Teitl Casgliad: Cambrian Daily Leader
Sefydliad: Llyfrgell Genedlaethol Cymru
Hawliau: Nid yw statws neu berchnogaeth hawlfraint yr adnodd hwn yn hysbys.
flW Bl 11' li li '.I I il MAKE NO MISTAKE! I I A WE give DOUBLE WEIGHT: I B oj aBaBcnuMMs L .i &i II J! 1 I' ,D 1¡, i' iI i I ~L8S«- for í I "i meatiiii9 for -LB. 1 I Guarai-ti z\\ British-made from choicest NUTS and fresh MILK from English Farms. A pure vegetable product containing no animal fat except that naturally in the Milk. 1 Compare MAYPOLE Quality and Prices with any others. 1 '0 m An;vPO T E I T>e Why i Very ??SSs?? SEa Pay S Best: More? I1 UYF1LE DAIRY EB., LIB., THE LARGEST RETAILERS. o? pen. s! Over 870 BRANCHES now open. inwiiimm ii MI ii mw ¥
Questioning Mr. Charles Roberts, for the Naiicaal Insurance Commissioners, in. the House of Commons, Mr. Booth sug- gested that it would be impossible for juany societies and branches to survive a strict valuation, but Mr. Roberts said the Commissioners did not take this view. Fewards amounting to J1735 were granted tor services rendered b.r the crews of the lifeboats of the Royal National Lifeboat Institution during the past month. Since January 1st rewards have bean voted for saving 475 liven. Accidental death was the verdict at Sheerness yesterday at an inquest OIl Rifleman Johnson and Walker, who were killed through a grenade exploding while a squad was under instruction. Yorkshire-grown -wheat advanced .J.s. a quarter to 52s. on Thursday at Driffield. At Locketts Merthyr pits, Mardy. 1,400 miners struck work on Thursday on the non-union question. On October 30th the Merthyr Labour Party will meet to choose a candidate for the Merthyr parliamentary vacancy. j YA Great numbers of whiting are visiting the Sussex. Kentish. Norfolk, and Suffolk coasts ,and boat anglers are making I heavy catches. Jacob Wiesenfeld, an Austrian hair- dresser, Hanbary-street, Brick-lane, Shore- ditch, at Olc1-sLeN was fined £ 20 for per- ldttjng gaming en his premises on Thurs- uay. ,The King on Thursday afternoon in- I spectod a number of motor ambulances I «'kicn are shortly to be sent to the front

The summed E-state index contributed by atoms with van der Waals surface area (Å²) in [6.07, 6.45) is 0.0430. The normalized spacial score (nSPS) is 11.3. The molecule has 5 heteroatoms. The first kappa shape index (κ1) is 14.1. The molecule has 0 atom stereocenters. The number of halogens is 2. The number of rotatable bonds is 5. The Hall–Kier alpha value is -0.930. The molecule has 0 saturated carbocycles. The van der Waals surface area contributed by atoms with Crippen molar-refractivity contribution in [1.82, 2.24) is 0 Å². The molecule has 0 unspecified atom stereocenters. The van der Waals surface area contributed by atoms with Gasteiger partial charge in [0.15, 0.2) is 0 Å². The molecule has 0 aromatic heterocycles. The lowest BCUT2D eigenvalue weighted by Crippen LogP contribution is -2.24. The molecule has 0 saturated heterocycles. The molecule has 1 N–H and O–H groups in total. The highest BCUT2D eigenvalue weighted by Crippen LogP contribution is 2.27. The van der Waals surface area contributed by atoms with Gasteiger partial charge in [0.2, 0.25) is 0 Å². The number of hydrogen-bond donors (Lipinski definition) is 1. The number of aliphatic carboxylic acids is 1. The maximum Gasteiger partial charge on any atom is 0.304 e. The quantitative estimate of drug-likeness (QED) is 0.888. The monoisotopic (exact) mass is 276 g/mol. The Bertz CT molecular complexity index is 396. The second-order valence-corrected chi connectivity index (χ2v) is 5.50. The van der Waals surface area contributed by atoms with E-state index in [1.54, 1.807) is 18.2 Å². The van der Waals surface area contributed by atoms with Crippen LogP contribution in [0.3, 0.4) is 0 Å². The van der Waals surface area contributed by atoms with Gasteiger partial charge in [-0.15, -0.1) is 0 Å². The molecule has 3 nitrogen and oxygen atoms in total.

SOLDIERS' LETTERS ——————. —————— The following are from a hatch of letters j that we have received during the past ) few days from soldiers—all men from I houth Wales—now at the front. Each letter has been passed by the Press I I, Centsor:- 'Ferry Lad's Tip to the Boys I at Home. It The following letter has been received by Mr. S. II. Col will, of Court Sart, Britciifei-rv, fron-i bis son, Private Will Colwill, who writs from Flanders;- I Since I last wrote I have been in some I jolly hot shops and had very hard times. No doubt by this time you have seen the result of our work in the papers. It is all very well for the young chaps down homo to read the exciting news and lig successes, but by God! they don't Low I what it means. Although we are gaining a little now they mustn't think they are not needed. They are. Every available man ought to bo out here, as the more mon we have the quicker we will drive the enemy out. I alll not grumbling my-I self one bit, as it is not a. bit of use, and our duty lies here. I used to wonder at one time as to what IJm fighting for, but now I've seen the dirty devils and some '1 of their handiwork, and can only think what would become of old England if they could only get there. Belgium I wouldn't be compared to it. Never mind. they have the noose around their neck, and it is getting tighter every day—their doom is well on the way to be sealed. It's a sight to see our boys going to the trenches. I must &ay we aro all quite cheerful, and I can tell j you we have our enemy on the run now. I am in a bombing section now, and may get some risky work to do, but anf certain I shall get through O.K. Last week we wcn tout and threw bombs for an hour while the regiment on our right charged j the enemy, and we came off with a big success. You ought to fear the Germans yelling. It was like a madhouse lot open when they went over the parapet. What I with the shouting and the machine gun fire it was very hot, very exciting, and I felt like going after the Germans myself, but I expect I shall have my chance in a few days. Wo Tgere working last night not 200 yards from' the Ger- mans, and am glad to say did not have a man bowled over. We could see the Huns crawling about and popping at us, but we could not fire a gun, as it would only give our position away. Anyway, it is a < bon game! n I Lloyd George For Ever! I Writing home to his parents at Park- road, Gorseinon, Corpl. Gwilym Harries, gives a long and descriptive account of I the great event. "Our artillery," he writes, "was shaking the earth and under the continuous ava- lanche of shells everything as far as the eye could see was simply a mass of ruin. j However, the time for the charge came, and my regiment to a man were over the trenches with a loud shout of Lloyd Georg for ever: Bü,rh,d wire entangle- ments, however, barred the way, and the regiment sultered heavily. I saw Jack Williams fall. He was shot through the heart, and death must have been prac- tically instantaneous. At present I am i offering from trench fever, and in a con- II valescent home outside Boulogne. Here I met another Welshman in the person t of Freddie Hughes, Belgrave road, I I^ughor, and we enjoy many a chat. War, lile is rough, but we are quite fit and at! any rate we must see the job through." ) Corpl. Harries was 23 years old the first i n I day he entered the trendies, Aug. 18th. He was formerly employed as a collier at the Hake. i ————— <—————- I Their Hardest Fight Yet! The following letter has been r('('('lved I 'by Air. Kronen berg, of Ileathiiold-street, from his 8rm, PTlvate ?. Krbnenberg:— We wbat to another front of t he line 11 days ago, and it was very hard fight- ing, the hardest I have ever seen, and when wo went into the trenches the Ger- mans shelled us fur four solid days. The second night we made a big bayonet charge, and many cf our boys died on tho hId of glory, and our co!oupl died like a hero. I am lucky to come out cf it. But! now wo are dc?vn again to be B-ttpd with new Jc:th(s and everything we lost in the char?p, and, sooner or la?cr. we will go again to anc-th?r part of th? lin. Natv (his brother) ia in Poul?K?c Hospital with j?af i l, oe f .91? d iS C- bad fpet, and is o?rtinRd unfit for the trenches, so h,? will be in England soon, discharged. It. is very difficult to hring rations up for us when we were in tho trenches, because the Germans were shelling us with < coal boxes,' whiz- bangs,' and all kinds of shells."